[Tweeters] Bloody Skies: The Fight to Reduce Deadly Bird-Plane Collisions

Dennis Paulson dennispaulson at comcast.net
Sun Nov 17 13:02:29 PST 2013


Thanks for the info; the article is very interesting!

From reading between the lines in lists of birds killed (mostly) and trapped by Wildlife Services (the USDA people who cull the birds), the culling extends to far more than Canada Geese. From these lists, I suspect that just about any bird that hangs around airports, down to passerine size, is being shot or trapped. Not that I want planes downed by birds, but there should be more of an effort to think clearly about this problem.

There should be strict controls on the lower size limits of what is culled, as I can't imagine individual swallows (>1200 killed in 2009) or Horned Larks (>1000) or meadowlarks (>2000) bringing down a plane. The swallows may come in dense flocks; the larks and meadowlarks probably not. I realize that small birds are hit by planes all the time, but at what size do they actually cause damage? You can obtain (through FOIA) a list of animals killed each year by Wildlife Services, but I don't know if you can unearth the numbers of them specifically killed at airports.

Bud Anderson, working with Steve Osmek, the airport wildlife biologist, is doing a great job of trapping raptors at SeaTac to mitigate the problem, but I don't know if the same is being done at airports all over the country. At the very least, that should become standard protocol.

Dennis Paulson

On Nov 17, 2013, at 12:02 PM, tweeters-request at mailman1.u.washington.edu wrote:

> Message: 11

> Date: Sat, 16 Nov 2013 16:16:22 -0800

> From: "Diane W" <diane_weinstein at msn.com>

> Subject: [Tweeters] Bloody Skies: The Fight to Reduce Deadly

> Bird-Plane Collisions

> To: "Tweeters" <tweeters at u.washington.edu>

> Message-ID: <BAY167-DS39567B6EEC0412D45CB23B8DE50 at phx.gbl>

> Content-Type: text/plain; charset="utf-8"


> In the National Geographic Daily News is an interesting article on bird-plane strikes.


> Bloody Skies: The Fight to Reduce Deadly Bird-Plan Collisions

> Why doesnâ•˙t the FAA adopt avian radar tracking to help pilots avoid colliding with birds?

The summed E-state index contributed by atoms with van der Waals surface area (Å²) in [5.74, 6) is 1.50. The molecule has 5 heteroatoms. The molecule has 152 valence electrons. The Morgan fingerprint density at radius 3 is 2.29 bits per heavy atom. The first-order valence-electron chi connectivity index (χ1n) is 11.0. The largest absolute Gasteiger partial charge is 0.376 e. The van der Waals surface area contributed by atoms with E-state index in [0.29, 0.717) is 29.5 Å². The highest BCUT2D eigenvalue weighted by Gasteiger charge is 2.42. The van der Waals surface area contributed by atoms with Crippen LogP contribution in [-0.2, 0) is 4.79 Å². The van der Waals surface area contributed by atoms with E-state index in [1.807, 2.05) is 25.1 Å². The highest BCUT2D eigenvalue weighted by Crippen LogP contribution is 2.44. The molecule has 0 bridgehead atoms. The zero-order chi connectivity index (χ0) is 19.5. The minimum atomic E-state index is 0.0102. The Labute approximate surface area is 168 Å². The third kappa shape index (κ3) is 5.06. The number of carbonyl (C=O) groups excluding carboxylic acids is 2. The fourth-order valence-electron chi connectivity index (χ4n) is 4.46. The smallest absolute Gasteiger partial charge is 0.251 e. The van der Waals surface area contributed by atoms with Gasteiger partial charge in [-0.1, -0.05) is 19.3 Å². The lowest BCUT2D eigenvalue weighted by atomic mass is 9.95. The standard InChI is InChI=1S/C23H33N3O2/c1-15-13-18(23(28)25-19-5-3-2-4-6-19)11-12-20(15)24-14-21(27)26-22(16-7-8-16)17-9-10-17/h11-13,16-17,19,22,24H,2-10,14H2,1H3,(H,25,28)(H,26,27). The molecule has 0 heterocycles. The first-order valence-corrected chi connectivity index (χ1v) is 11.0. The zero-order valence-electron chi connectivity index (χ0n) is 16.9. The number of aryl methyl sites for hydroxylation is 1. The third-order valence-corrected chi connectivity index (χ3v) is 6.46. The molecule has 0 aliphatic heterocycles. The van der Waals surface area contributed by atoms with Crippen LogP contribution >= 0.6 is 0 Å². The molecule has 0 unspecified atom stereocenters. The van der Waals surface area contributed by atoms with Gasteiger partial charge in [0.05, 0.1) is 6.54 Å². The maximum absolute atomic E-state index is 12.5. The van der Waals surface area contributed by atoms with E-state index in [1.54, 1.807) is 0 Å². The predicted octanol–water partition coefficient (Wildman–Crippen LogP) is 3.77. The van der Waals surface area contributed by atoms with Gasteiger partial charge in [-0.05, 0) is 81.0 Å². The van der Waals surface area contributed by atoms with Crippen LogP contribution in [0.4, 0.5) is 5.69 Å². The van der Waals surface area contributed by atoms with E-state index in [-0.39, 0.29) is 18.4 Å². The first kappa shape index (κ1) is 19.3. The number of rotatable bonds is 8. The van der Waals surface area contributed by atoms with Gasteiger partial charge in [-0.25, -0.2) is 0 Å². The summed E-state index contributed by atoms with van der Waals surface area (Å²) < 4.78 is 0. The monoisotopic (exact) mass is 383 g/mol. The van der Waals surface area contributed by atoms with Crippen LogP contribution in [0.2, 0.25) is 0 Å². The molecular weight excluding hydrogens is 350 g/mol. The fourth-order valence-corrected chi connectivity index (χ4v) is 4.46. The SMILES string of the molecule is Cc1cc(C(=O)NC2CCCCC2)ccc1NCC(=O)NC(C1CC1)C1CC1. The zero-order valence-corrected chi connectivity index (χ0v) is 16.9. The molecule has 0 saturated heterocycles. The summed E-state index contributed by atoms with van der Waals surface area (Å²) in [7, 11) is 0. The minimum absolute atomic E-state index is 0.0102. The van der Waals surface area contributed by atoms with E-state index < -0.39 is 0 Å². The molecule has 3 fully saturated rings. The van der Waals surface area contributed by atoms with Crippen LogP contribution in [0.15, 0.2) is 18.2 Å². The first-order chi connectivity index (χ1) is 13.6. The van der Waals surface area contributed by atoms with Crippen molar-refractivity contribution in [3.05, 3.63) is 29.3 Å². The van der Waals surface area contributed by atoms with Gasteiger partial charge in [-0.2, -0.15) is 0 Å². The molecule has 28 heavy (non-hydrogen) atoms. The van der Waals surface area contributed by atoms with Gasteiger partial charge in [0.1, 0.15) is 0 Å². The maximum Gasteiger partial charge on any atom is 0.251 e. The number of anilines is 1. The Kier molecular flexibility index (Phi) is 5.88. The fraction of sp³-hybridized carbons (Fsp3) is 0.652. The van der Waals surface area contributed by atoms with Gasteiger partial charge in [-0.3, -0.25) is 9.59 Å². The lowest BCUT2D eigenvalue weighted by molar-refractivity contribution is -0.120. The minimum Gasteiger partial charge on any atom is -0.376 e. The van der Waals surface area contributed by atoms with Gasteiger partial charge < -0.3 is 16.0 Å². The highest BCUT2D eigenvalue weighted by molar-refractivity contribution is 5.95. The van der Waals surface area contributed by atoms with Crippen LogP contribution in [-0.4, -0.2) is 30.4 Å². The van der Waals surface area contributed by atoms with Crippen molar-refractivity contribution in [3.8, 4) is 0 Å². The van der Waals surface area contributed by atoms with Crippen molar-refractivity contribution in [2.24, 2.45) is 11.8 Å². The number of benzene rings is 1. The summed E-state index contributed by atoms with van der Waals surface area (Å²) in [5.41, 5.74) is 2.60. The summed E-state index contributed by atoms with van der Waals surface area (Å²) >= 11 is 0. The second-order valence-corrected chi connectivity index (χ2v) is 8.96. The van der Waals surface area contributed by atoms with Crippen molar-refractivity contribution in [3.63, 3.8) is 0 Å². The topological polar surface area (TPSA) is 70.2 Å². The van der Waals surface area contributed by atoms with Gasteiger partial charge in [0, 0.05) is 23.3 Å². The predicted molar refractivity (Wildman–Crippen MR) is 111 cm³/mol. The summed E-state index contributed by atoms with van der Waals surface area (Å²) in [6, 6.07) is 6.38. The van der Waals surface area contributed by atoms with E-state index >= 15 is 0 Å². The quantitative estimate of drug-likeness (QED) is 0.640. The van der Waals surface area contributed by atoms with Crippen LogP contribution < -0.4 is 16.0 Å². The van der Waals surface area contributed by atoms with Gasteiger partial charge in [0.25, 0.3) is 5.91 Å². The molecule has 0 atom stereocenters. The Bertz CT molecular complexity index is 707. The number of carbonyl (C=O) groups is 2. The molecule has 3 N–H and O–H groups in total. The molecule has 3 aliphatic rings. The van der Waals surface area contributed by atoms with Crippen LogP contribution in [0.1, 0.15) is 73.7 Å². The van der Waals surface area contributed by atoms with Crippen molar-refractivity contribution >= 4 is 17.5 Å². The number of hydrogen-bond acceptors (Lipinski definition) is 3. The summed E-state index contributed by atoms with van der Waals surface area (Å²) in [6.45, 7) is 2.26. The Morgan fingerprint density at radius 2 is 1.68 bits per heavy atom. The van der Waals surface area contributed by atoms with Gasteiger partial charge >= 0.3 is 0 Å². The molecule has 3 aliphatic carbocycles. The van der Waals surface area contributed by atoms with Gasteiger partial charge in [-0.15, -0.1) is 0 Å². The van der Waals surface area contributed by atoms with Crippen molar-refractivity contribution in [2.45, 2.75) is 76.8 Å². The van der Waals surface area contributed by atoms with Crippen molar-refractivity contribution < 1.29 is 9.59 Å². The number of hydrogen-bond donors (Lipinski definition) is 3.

> See: http://news.nationalgeographic.com/news/2013/10/131108-aircraft-bird-strikes-faa-radar-science/#close-modal


> You may need to register to read the article. I was able to bypass registering the first time, but was not able to do so a second time.


> Some key points and excerpts from the article:

> - According to Capt. Chesley B. ╲Sully╡ Sullenberger, the risk of airplanes striking birds is as great today as it was when he landed his crippled jet on the Hudson River.

> - None of the National Transportation Safety Board recommendations have been fully implemented. Instead an aggressive wildlife culling effort has and is continuing to be done.

> - Stepped up USDA killings havenâ•˙t materially reduced the number of Canada Geese strikes. The culling does nothing to prevent collisions with migrating birds.

> - Avian radar along with the knowledge of bird migration patterns can be used to reduce collisions with birds, but it is not being done at any significant level.

> - Politics and reliance on the USDA to kill wildlife is keeping avian radar from being used.

> - Seattle-Tacoma International Airport installed and has been using an Accipiter Radar system.

> - Capt. Sullenberger states ╲Thereâ•˙s always this constant tension between doing whatâ•˙s easiest, whatâ•˙s quickest, whatâ•˙s least costly, versus taking the time, making the effort, to doing it right.╡

> Diane Weinstein

> Issaquah

Dennis Paulson
1724 NE 98 St.
Seattle, WA 98115
dennispaulson at comcast.net

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